In today's economy, does the IT department dare spend to improve its own operations? At many companies, that will go over like the old man getting himself a new bass boat for Christmas, while the kids get socks. But now might be the right time to spend to get IT operations in order.
In today's economy, does the IT department dare spend to improve its own operations? At many companies, that will go over like the old man getting himself a new bass boat for Christmas, while the kids get socks. But now might be the right time to spend to get IT operations in order.Here are three conversations I've had recently with IT leaders on this topic, while working on an upcoming article around an "IT vs. the Downturn" theme.
Kevin Hilberth leads the 5-person IT operation of Paradigm Properties, which owns and manages multifamily rental properties, many of them for students. Hilberth recently spent on a Kaseya IT management system, which it's using to help automate management of its 350 PCs and servers. There are hard savings from it, like cutting energy costs $30,000 through steps like managing the power settings on PCs, which it discovered were left on overnight 90% of the time. Yet even Hilberth's experience shows IT's reluctance to spend on itself. The biggest advantage is the hard-to-measure benefit of freeing support people up to do higher-value work. But since IT isn't a revenue-generating group, ROI on internal IT projects has been tough to show. "That's been one of the problems we've had," Hilberth acknowledges.
David Rudzinsky, CIO of medical device maker Hologic, decided to put some IT-centric spending on hold for now -- "nice to haves" is how he describes some IT asset management and automated testing tools it has been considering. Instead, Rudzinsky's accelerating spending on more revenue-oriented projects, including pushing Siebel CRM information to salespeople's BlackBerrys, and also improving CRM analytics. He's also making investments so IT can help the company integrate acquisitions more efficiently. Hologic's still spending on IT-driven capabilities -- accelerating projects like CRM enhancements -- just not much for IT's own operations.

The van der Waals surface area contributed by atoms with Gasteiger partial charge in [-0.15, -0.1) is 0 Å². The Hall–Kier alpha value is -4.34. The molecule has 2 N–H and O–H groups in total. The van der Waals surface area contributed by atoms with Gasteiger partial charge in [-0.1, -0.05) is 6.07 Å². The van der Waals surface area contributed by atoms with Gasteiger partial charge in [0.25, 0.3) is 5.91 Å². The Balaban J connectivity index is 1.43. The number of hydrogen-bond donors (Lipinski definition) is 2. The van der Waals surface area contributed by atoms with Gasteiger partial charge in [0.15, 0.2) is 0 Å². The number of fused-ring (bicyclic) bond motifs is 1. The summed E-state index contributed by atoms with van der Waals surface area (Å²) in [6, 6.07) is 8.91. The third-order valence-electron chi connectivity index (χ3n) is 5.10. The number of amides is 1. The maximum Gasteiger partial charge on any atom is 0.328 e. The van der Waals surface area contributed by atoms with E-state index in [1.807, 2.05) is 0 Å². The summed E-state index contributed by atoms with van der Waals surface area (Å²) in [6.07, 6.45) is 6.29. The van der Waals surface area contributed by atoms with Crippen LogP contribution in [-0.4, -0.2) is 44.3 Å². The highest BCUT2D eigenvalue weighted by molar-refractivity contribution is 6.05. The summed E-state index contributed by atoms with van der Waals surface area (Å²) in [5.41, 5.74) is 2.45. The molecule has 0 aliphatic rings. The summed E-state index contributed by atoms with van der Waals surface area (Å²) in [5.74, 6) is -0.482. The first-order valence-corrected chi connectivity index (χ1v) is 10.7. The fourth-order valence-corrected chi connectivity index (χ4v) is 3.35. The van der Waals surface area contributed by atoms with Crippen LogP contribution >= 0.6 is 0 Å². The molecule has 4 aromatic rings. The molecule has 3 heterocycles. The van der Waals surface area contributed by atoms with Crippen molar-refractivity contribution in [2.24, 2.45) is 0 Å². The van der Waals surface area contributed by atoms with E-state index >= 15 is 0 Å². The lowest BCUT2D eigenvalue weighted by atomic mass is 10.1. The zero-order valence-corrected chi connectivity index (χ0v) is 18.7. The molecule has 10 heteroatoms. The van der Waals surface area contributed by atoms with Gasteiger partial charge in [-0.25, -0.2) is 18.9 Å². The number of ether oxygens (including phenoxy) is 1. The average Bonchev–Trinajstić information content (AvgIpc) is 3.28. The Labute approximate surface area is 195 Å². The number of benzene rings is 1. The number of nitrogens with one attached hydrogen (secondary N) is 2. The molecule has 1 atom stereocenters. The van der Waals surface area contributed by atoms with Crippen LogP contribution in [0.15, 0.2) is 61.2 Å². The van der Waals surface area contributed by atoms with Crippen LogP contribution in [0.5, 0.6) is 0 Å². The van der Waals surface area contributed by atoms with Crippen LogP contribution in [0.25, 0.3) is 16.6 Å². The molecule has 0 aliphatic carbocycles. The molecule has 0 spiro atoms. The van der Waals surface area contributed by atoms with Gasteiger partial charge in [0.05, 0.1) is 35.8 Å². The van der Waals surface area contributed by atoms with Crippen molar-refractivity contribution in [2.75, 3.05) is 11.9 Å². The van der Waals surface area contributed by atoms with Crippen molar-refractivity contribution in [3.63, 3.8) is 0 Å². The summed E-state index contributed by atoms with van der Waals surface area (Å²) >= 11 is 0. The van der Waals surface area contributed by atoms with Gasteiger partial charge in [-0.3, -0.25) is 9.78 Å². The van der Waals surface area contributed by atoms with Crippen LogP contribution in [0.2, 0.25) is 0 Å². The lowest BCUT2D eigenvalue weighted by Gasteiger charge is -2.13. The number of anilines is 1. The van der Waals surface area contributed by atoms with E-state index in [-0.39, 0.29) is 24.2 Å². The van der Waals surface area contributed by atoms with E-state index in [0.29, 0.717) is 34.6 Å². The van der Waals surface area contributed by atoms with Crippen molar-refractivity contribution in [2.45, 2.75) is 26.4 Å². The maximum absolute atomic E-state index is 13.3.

When is IT for IT a nice-to-have versus a critical need? Jim Grant earns a living making this case, as senior VP of corporate strategy and development for BMC Software, which sells IT automation and management software. He contends business unit leaders see the opportunity more clearly than IT -- that BMC's research shows IT managers rank "cut cost" as the #1 IT priority, while business units give top rank to "support growth of the business."
His pitch, which I think is persuasive, is that many IT teams need to automate more of their operations not just to cut labor costs, but so they can more quickly meet business needs. "There's amazing impact of being able to say 'If you've got a great idea, we can make it happen,'" Grant says.
That sounds like a pretty solid test of whether IT needs to invest in process change and technology that improve IT operations. My colleague Bob Evans has been sounding the alarm for IT to get serious now about changing its cost structure to put more resources on innovative projects. For some IT organizations, that will take the unthinkable: Spending on itself during a downturn.
The Business of Going DigitalDigital business isn't about changing code; it's about changing what legacy sales, distribution, customer service, and product groups do in the new digital age. It's about bringing big data analytics, mobile, social, marketing automation, cloud computing, and the app economy together to launch new products and services. We're seeing new titles in this digital revolution, new responsibilities, new business models, and major shifts in technology spending.
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